Surgeon General Warns About Youth Smoking
The Surgeon General released a report today alongside a campaign that addresses smoking among youth and young adults.
For every tobacco-related death, two people under the age 26 pick up the practice. That’s the startling news outlined in today’s report.
The report: “Preventing Tobacco Use Among Youth and Young Adults: We Can Make the Next Generation Tobacco-Free” is accompanied by a Surgeon General video released by the Centers for Disease Control and Prevention’s Office on Smoking and Health.
Surgeon General Dr. Regina Benjamin identifies teens and young adults as a vulnerable group tempted by tobacco. “The addictive power of nicotine makes tobacco use much more than a passing phase for most teens. We now know smoking causes immediate physical damage, some of which is permanent,” Dr. Benjamin said in a statement released by the CDC.
Urgency to address teens and young adults was first identified in 1994, when the Surgeon General released its first report on youth and tobacco use. Since then, the knowledge about tobacco use among youth, its prevention and challenges to cessation have been expanded. These new findings and tactics are identified in the report.
The numbers on smoking adoption among teens are staggering. Roughly 99 percent of all first use of tobacco occurs by the age of 26. However many smokers start while still in school. More than 600,000 middle school students and 3 million high school students smoke, according to the report. “We don’t want our children to start something now that they won’t be able to change later in life,” Dr. Benjamin said.
Health risks associated with smoking are much greater when started at an early age. The report identifies the long-term risks for young smokers including cardiovascular damage and reduction of lung functionality, which can occur early in life for long-term smokers. One half of smokers who started as early adults are likely to die about 13 years earlier than nonsmoking peers.
Cigarette use is not under the umbrella of tobacco use among teens. The report finds that nearly one in five White adolescent males aged 12 to 17 uses smokeless tobacco and one in 10 young adults ages 18 to 25 smokes cigars. Further, many teens and young adults use more than one form of tobacco. In the report it states that over half of White and Hispanic male tobacco users report they use more than one tobacco product.
Steps taken to reduce the rate of smoking adoption among teens and young adults include the passage of Family Smoking Prevention and Tobacco Control ACT (TCA). Under this act, the Food and Drug Administration have the authority to regulate tobacco products to prevent purchase and use by minors. Actions include age identification verification at retailers, restrictions on the sale of single cigarettes and a ban on certain candy and fruit-flavored cigarettes.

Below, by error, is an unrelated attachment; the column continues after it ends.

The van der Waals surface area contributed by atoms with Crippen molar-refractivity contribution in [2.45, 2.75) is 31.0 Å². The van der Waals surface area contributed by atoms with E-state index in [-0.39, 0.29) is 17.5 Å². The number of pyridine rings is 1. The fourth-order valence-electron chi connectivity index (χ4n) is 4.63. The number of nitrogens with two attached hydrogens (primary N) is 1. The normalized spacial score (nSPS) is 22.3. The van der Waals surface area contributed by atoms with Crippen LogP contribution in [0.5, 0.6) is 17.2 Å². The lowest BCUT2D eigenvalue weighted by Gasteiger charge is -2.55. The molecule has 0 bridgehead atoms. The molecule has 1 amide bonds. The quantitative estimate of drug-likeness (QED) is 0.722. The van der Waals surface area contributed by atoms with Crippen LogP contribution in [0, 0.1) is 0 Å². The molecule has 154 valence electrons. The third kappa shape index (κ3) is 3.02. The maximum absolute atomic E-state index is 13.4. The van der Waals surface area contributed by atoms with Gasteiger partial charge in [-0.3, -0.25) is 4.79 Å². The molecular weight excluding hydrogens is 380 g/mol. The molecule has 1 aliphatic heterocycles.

TCA activities also include support for state quit lines that provide counseling for smoking cessation. In addition, the government will also launch web and mobile-based interventions aimed to reach young people.
While the Surgeon General’s campaign ramps up its own marketing, it looks at tobacco marketing, and its practice of targeting young adults. “Targeted marketing encourages more young people to take up its deadly addiction every day. This administration is committed to doing everything we can to prevent our children from using tobacco,” said Health and Human Services Secretary Kathleen Sebelius, in a statement.
A video posted by the CDC on YouTube shows teens stating when they began smoking, and what their future holds. “At 15, I was addicted,” says one teen. “By 40, I’ll have lung disease,” says another teen. In the video Surgeon General Dr. Benjamin urges people, including adults, to visit the CDC’s site on tobacco to learn how to make the next generation tobacco free.
For most people, smoking is a lifelong addiction. As many as three out of four high school smokers continue to smoke into adulthood. To put it into different terms, as many as 88 percent of adult daily cigarette smokers report they started smoking by the age of 18, the report finds. The report and accompanying campaign hopes to curb those statistics.
“We can and must continue to do more to accelerate the decline in youth tobacco use,” said Dr. Howard Koh, assistant secretary for health at the HHS office, in a statement. “Until we end the tobacco epidemic, more young people will become addicted, more people will die, and more families will be devastated by the suffering and loss of loved ones.”
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